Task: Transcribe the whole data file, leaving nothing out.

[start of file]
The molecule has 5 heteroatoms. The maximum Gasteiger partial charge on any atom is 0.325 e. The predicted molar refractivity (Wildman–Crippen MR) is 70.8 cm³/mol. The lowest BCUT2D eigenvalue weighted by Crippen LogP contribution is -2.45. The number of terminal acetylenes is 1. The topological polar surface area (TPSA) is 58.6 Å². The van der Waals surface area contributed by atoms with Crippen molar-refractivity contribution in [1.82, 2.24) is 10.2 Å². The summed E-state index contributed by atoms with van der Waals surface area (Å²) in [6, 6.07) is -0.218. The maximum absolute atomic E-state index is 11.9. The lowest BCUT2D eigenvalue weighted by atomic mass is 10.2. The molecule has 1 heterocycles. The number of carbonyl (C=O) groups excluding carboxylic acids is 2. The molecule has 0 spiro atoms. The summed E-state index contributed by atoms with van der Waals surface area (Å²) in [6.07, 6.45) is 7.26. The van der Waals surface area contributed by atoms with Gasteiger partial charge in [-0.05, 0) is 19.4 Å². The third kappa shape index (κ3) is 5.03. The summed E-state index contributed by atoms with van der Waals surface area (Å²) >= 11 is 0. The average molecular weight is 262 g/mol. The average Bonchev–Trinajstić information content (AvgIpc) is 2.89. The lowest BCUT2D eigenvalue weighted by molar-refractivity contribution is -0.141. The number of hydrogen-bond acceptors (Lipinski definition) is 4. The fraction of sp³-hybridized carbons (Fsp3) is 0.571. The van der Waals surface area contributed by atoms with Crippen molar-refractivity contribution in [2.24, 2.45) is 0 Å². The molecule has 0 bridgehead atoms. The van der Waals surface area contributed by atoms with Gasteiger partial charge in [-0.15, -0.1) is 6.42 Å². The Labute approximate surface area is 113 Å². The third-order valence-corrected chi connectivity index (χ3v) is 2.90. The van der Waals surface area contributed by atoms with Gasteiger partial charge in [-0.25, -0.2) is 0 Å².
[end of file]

The molecule has 5 heteroatoms. The maximum Gasteiger partial charge on any atom is 0.325 e. The predicted molar refractivity (Wildman–Crippen MR) is 70.8 cm³/mol. The lowest BCUT2D eigenvalue weighted by Crippen LogP contribution is -2.45. The number of terminal acetylenes is 1. The topological polar surface area (TPSA) is 58.6 Å². The van der Waals surface area contributed by atoms with Crippen molar-refractivity contribution in [1.82, 2.24) is 10.2 Å². The summed E-state index contributed by atoms with van der Waals surface area (Å²) in [6, 6.07) is -0.218. The maximum absolute atomic E-state index is 11.9. The lowest BCUT2D eigenvalue weighted by atomic mass is 10.2. The molecule has 1 heterocycles. The number of carbonyl (C=O) groups excluding carboxylic acids is 2. The molecule has 0 spiro atoms. The summed E-state index contributed by atoms with van der Waals surface area (Å²) in [6.07, 6.45) is 7.26. The van der Waals surface area contributed by atoms with Gasteiger partial charge in [-0.05, 0) is 19.4 Å². The third kappa shape index (κ3) is 5.03. The summed E-state index contributed by atoms with van der Waals surface area (Å²) >= 11 is 0. The average molecular weight is 262 g/mol. The average Bonchev–Trinajstić information content (AvgIpc) is 2.89. The lowest BCUT2D eigenvalue weighted by molar-refractivity contribution is -0.141. The number of hydrogen-bond acceptors (Lipinski definition) is 4. The fraction of sp³-hybridized carbons (Fsp3) is 0.571. The van der Waals surface area contributed by atoms with Crippen molar-refractivity contribution in [2.24, 2.45) is 0 Å². The molecule has 0 bridgehead atoms. The van der Waals surface area contributed by atoms with Gasteiger partial charge in [-0.15, -0.1) is 6.42 Å². The Labute approximate surface area is 113 Å². The third-order valence-corrected chi connectivity index (χ3v) is 2.90. The van der Waals surface area contributed by atoms with Gasteiger partial charge in [-0.25, -0.2) is 0 Å².